ADM filed a Motion to Stay (# 159) on April 7, 1999. ADM noted that United States District Judge Michael M. Mihm entered an Order in In re High Fructose Corn Syrup Antitrust Litigation, 46 F. Supp.2d 819 (C.D.Ill. 1999). According to ADM, this Order related to the same tapes at issue in Count VII of ADM's Amended Complaint. ADM stated that an appeal from Judge Mihm's Order would be filed. ADM argued that it would serve judicial economy to stay resolution of its Motion for Summary Judgment regarding Count VII pending the disposition of the forthcoming appeal. Whitacre has not responded to the Motion to Stay.

Whitacre was sentenced by Judge Manning on July 9, 1999. He was sentenced to a term of 30 months in prison, 20 months to be consecutive to the sentence previously imposed by Judge Baker. United States v. Andreas, 1999 WL 515484, at *17 (N.D.Ill. 1999).



This court first notes that ruling on ADM's Motion for Summary Judgment has been complicated by Whitacre's failure to comply with the Central District of Illinois' Local Rules. Local Rule 7.1(D)(2) provides:

  Similar to answering a complaint, in response the
  party opposing the summary judgment, shall file a
  separate document (entitled "Response to statement
  of Undisputed Facts") which numerically responds to
  each of the movant's undisputed facts. The party will
  either admit or contest the fact. If the fact is
  contested, the party (1) shall submit a short and
  plain statement of why the fact is in dispute and (2)
  cite to discovery material or affidavits that support
  the contention that the fact is disputed. (Emphasis
  in original.)

In this case, Whitacre was allowed numerous extensions of time in which to file his Response to the Motion for Summary Judgment. In fact, the Response was filed more than three months after the Motion was filed. Nevertheless, Whitacre did not comply with the requirements of Local Rule 7.1(D). In the Response, Whitacre merely listed the numbers of Plaintiff's Undisputed Facts which he contested. He provided no statement of why any of the facts were in dispute and no citation to discovery material or affidavits. In addition, Whitacre has provided this court with little reasoned analysis explaining why summary judgment should not be granted.

The Seventh Circuit has repeatedly upheld the strict enforcement of the local rules and has sustained the entry of summary judgment when the non-movant fails to submit a factual statement in the form required by the local rules. Columbia Pictures Indus., Inc. v. Landa, 974 F. Supp. 1, 3 (C.D.Ill. 1997) (citing Waldridge v. American Hoechst Corp., 24 F.3d 918, 922 (7th Cir. 1994)). However, strict enforcement of the local rules does not mean that a party's failure to comply with the rules automatically results in summary judgment for the moving party. LaSalle Bank Lake View v. Seguban, 54 F.3d 387, 392 (7th Cir. 1995). It remains "the movant's burden to demonstrate that no genuine issue of material fact exists and that he is entitled to summary judgment as a matter of law." Doe v. Cunningham, 30 F.3d 879, 883 (7th Cir. 1994). Accordingly, the district court must make the further finding that summary judgment is proper as a matter of law. LaSalle Bank, 54 F.3d at 392. "Where the evidentiary matter in support of the motion [for summary judgment] does not establish the absence of a genuine issue, summary judgment must be denied even if no opposing evidentiary matter is presented." Adickes v. S.H. Kress & Co., 398 U.S. 144, 160, 90 S.Ct. 1598, 26 L.Ed.2d 142 (1970) (quoting the Advisory Committee Note on the 1963 Amendment to subdivision (e) of Rule 56 of the Federal Rules of Civil Procedure); see also Wienco, Inc. v. Katahn Assocs., Inc., 965 F.2d 565, 568 (7th Cir. 1992).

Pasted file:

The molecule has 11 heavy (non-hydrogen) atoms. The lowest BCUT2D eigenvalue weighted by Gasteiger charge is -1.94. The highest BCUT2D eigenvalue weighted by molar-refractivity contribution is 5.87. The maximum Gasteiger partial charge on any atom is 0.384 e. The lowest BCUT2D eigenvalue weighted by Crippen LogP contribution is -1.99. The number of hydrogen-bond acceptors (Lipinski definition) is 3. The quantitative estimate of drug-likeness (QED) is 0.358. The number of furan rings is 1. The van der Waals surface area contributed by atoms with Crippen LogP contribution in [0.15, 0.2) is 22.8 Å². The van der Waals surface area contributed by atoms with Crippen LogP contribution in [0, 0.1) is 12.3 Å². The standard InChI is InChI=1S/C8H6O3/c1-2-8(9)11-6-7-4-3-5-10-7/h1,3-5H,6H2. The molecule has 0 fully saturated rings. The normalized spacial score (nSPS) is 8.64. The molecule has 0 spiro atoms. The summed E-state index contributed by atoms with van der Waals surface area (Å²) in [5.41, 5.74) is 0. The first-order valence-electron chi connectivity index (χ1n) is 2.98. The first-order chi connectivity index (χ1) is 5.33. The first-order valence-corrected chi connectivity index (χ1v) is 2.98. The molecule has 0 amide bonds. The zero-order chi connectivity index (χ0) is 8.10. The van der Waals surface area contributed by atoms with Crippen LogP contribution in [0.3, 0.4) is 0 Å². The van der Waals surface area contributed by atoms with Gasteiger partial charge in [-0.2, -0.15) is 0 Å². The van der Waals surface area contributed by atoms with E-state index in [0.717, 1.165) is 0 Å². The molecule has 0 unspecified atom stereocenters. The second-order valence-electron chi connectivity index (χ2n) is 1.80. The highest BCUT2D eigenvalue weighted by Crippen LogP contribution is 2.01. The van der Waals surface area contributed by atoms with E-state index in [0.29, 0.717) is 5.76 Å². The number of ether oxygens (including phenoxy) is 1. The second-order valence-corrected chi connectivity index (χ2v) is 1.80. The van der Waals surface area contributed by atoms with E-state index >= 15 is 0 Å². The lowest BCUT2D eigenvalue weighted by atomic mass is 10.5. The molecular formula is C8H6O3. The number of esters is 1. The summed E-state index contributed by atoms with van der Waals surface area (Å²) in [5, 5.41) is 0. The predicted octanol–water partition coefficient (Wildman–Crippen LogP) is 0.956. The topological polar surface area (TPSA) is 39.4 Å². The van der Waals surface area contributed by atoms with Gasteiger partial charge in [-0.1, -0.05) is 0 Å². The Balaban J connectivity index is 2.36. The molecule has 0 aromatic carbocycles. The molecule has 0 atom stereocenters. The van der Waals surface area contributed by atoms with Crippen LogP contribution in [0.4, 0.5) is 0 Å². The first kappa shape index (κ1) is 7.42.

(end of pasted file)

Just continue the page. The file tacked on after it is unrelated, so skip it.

Summary judgment shall be granted "if the pleadings, depositions, answers to interrogatories, and admissions on file, together with the affidavits, if any, show that there is no genuine issue as to any material fact and that the moving party is entitled to a judgment as a matter of law." Fed.R.Civ.P. 56(c); see also Celotex Corp. v. Catrett, 477 U.S. 317, 322-23, 106 S.Ct. 2548, 91 L.Ed.2d 265 (1986). In ruling on a motion for summary judgment, a district court has one task and one task only: to decide, based upon the evidence of record, whether there is any material dispute of fact that requires a trial. Waldridge, 24 F.3d at 920. Neither the mere existence of some alleged factual dispute between the parties nor the existence of some metaphysical doubt as to the material facts is sufficient to defeat a motion for summary judgment. Hoffman v. MCA, Inc., 144 F.3d 1117, 1121 (7th Cir. 1998).


In Counts I, II and III of its Amended Complaint, ADM seeks damages from Whitacre for breach of fiduciary duty, fraud and conversion. ADM has provided detailed documentation of fraudulent transactions engaged in by Whitacre during his employment with ADM. This court concludes that ADM has presented more than sufficient evidence to establish that Whitacre engaged in fraudulent transactions, beginning in 1991 and continuing into 1995, which caused ADM to pay a total of $9,538,694 for services it never received. Indeed, on October 10, 1997, Whitacre pleaded guilty to 37 counts of the indictment against him based upon the fact that he engaged in these transactions. On March 4, 1998, when he was sentenced for those crimes, he was ...